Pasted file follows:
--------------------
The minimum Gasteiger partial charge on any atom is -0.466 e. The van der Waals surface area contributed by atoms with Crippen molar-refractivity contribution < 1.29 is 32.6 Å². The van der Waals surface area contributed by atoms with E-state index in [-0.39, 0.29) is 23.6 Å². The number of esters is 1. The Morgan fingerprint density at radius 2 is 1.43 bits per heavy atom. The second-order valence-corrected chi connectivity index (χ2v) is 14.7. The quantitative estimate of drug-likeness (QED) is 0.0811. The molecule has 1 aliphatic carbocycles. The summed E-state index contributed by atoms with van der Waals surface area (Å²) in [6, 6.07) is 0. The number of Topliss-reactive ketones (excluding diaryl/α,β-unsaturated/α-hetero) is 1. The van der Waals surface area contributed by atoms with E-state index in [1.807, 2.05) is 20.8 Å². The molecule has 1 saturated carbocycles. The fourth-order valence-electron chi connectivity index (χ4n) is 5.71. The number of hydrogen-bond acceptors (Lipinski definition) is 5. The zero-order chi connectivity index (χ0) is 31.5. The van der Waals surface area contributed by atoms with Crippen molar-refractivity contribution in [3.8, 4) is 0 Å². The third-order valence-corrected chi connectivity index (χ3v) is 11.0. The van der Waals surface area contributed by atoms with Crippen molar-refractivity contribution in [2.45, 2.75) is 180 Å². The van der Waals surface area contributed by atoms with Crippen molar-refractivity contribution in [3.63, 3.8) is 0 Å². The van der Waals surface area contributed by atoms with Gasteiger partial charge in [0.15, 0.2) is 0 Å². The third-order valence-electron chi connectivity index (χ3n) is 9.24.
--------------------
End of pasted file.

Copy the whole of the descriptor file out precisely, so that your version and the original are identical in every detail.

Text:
The minimum Gasteiger partial charge on any atom is -0.466 e. The van der Waals surface area contributed by atoms with Crippen molar-refractivity contribution < 1.29 is 32.6 Å². The van der Waals surface area contributed by atoms with E-state index in [-0.39, 0.29) is 23.6 Å². The number of esters is 1. The Morgan fingerprint density at radius 2 is 1.43 bits per heavy atom. The second-order valence-corrected chi connectivity index (χ2v) is 14.7. The quantitative estimate of drug-likeness (QED) is 0.0811. The molecule has 1 aliphatic carbocycles. The summed E-state index contributed by atoms with van der Waals surface area (Å²) in [6, 6.07) is 0. The number of Topliss-reactive ketones (excluding diaryl/α,β-unsaturated/α-hetero) is 1. The van der Waals surface area contributed by atoms with E-state index in [1.807, 2.05) is 20.8 Å². The molecule has 1 saturated carbocycles. The fourth-order valence-electron chi connectivity index (χ4n) is 5.71. The number of hydrogen-bond acceptors (Lipinski definition) is 5. The zero-order chi connectivity index (χ0) is 31.5. The van der Waals surface area contributed by atoms with Crippen molar-refractivity contribution in [3.8, 4) is 0 Å². The third-order valence-corrected chi connectivity index (χ3v) is 11.0. The van der Waals surface area contributed by atoms with Crippen molar-refractivity contribution in [2.45, 2.75) is 180 Å². The van der Waals surface area contributed by atoms with Crippen molar-refractivity contribution in [3.63, 3.8) is 0 Å². The van der Waals surface area contributed by atoms with Gasteiger partial charge in [0.15, 0.2) is 0 Å². The third-order valence-electron chi connectivity index (χ3n) is 9.24.